Probation services renationalised after privatisation failure

Probation services will be renationalised after five years of failure under Chris Grayling's privatisation plan.

17 May 2019| News

Following official reports that probation workers, service users and the taxpayer were all being severely let down by the controversial privatisation of probation, justice secretary, David Gauke has announced that the service will be brought back under the purview of the state by 2021.

Dame Glenys Stacey, Chief Inspector of Probation, told the Guardian she was “delighted” by the news.

Stacey has previously criticised the privatisation project as “irredeemably flawed”, with up to 40% of offenders being supervised by six-weekly telephone calls rather than the face-to-face meetings normally required of ex-convicts.

“Probation is a complex social service, and it has proved well-nigh impossible to reduce it to a set of contractual requirements,” she said.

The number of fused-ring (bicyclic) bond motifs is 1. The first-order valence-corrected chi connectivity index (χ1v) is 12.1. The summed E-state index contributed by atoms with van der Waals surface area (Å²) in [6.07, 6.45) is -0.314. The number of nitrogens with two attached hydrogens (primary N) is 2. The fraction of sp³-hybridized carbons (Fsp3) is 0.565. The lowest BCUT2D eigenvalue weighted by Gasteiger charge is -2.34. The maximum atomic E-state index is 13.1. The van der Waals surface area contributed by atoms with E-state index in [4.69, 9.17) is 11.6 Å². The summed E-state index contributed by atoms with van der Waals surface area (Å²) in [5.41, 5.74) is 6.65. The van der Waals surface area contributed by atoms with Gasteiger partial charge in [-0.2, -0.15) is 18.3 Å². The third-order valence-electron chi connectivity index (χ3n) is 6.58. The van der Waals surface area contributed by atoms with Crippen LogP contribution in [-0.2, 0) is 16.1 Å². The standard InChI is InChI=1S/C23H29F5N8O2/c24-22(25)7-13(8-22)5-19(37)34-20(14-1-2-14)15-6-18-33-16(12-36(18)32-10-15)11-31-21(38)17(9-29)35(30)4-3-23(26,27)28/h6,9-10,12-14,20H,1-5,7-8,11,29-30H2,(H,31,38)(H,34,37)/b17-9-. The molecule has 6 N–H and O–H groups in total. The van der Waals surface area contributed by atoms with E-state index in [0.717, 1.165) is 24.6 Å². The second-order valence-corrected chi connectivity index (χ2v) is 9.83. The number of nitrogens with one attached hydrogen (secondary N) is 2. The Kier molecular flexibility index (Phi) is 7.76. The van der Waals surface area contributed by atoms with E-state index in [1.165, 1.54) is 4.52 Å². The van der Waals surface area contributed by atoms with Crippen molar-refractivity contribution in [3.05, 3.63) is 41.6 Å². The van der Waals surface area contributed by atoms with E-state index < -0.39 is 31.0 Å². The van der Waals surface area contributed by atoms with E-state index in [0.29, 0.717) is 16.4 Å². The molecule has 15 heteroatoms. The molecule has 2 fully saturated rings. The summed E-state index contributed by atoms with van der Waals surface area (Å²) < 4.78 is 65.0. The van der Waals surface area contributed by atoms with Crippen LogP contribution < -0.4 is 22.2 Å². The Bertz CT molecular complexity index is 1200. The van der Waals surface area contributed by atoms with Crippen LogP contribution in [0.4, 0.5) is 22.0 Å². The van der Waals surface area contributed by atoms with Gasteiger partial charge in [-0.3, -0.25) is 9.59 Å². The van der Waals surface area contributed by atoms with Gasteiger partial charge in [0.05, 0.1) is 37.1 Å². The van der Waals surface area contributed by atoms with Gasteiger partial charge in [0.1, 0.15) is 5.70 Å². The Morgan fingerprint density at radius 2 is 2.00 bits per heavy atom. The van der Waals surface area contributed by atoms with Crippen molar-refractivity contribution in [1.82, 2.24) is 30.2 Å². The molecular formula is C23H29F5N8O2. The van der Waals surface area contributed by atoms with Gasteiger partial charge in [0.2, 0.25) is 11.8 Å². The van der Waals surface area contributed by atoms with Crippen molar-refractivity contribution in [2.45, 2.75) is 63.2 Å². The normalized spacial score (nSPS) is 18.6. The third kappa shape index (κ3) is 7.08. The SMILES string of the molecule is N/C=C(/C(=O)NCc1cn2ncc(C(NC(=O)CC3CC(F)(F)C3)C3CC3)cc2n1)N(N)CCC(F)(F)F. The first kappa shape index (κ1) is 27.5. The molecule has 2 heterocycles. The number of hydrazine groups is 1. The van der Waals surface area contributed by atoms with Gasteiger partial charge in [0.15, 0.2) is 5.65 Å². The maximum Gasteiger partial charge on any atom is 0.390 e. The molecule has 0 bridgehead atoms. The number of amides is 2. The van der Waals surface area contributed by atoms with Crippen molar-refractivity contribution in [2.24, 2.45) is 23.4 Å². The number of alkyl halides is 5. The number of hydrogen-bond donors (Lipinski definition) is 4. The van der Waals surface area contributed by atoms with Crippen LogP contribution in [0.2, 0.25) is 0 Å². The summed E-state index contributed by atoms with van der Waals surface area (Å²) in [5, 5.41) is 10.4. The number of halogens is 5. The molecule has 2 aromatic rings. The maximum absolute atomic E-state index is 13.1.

While she warned that “hard-pressed” workers for the service “now face yet more change”, she believed they would take the news “in good heart”.

“It is a chance to restore their professionalism, enabling them to make the biggest possible difference to the lives of some of the most troubled and troublesome people in society, and that is what gets probation staff up in the morning, above all,” she said.

National Officer for Probation at Unison, Ben Priestley, also welcomed renationalisation, but warned that the services must be managed at a regional level if they are to work effectively.

“Returning probation work to public ownership is a long-overdue step in the right direction. But Unison, along with the Labour Group of Police and Crime Commissioners, is convinced probation services are best delivered locally, rather than from the one-size-fits-all centralised model which is the National Probation Service,” he explained.

“The sooner probation is put back into local control to restore the confidence of staff, service users and the public, the better. The ruin caused by Chris Grayling’s botched reforms shows the service is just not safe in the hands of the Ministry of Justice.”